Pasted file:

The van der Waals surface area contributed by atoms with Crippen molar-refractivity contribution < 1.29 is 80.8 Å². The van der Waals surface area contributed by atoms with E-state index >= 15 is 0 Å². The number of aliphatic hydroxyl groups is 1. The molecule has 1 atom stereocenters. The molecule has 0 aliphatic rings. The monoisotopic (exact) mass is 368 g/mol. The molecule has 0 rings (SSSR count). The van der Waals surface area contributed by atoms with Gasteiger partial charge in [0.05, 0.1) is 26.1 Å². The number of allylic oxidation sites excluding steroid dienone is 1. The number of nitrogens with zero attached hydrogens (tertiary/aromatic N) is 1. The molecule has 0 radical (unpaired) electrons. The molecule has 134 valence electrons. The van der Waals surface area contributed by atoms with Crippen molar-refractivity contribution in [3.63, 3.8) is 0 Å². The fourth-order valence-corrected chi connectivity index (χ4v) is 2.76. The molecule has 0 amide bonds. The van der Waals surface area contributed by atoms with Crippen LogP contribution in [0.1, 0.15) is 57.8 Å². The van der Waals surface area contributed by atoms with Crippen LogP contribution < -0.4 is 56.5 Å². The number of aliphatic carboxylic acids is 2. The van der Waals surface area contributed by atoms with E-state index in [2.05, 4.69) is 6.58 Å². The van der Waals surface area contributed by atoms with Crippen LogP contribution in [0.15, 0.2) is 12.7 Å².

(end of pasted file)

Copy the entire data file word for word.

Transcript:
The van der Waals surface area contributed by atoms with Crippen molar-refractivity contribution < 1.29 is 80.8 Å². The van der Waals surface area contributed by atoms with E-state index >= 15 is 0 Å². The number of aliphatic hydroxyl groups is 1. The molecule has 1 atom stereocenters. The molecule has 0 aliphatic rings. The monoisotopic (exact) mass is 368 g/mol. The molecule has 0 rings (SSSR count). The van der Waals surface area contributed by atoms with Gasteiger partial charge in [0.05, 0.1) is 26.1 Å². The number of allylic oxidation sites excluding steroid dienone is 1. The number of nitrogens with zero attached hydrogens (tertiary/aromatic N) is 1. The molecule has 0 radical (unpaired) electrons. The molecule has 134 valence electrons. The van der Waals surface area contributed by atoms with Crippen molar-refractivity contribution in [3.63, 3.8) is 0 Å². The fourth-order valence-corrected chi connectivity index (χ4v) is 2.76. The molecule has 0 amide bonds. The van der Waals surface area contributed by atoms with Crippen LogP contribution in [0.1, 0.15) is 57.8 Å². The van der Waals surface area contributed by atoms with Crippen LogP contribution < -0.4 is 56.5 Å². The number of aliphatic carboxylic acids is 2. The van der Waals surface area contributed by atoms with E-state index in [2.05, 4.69) is 6.58 Å². The van der Waals surface area contributed by atoms with Crippen LogP contribution in [0.15, 0.2) is 12.7 Å².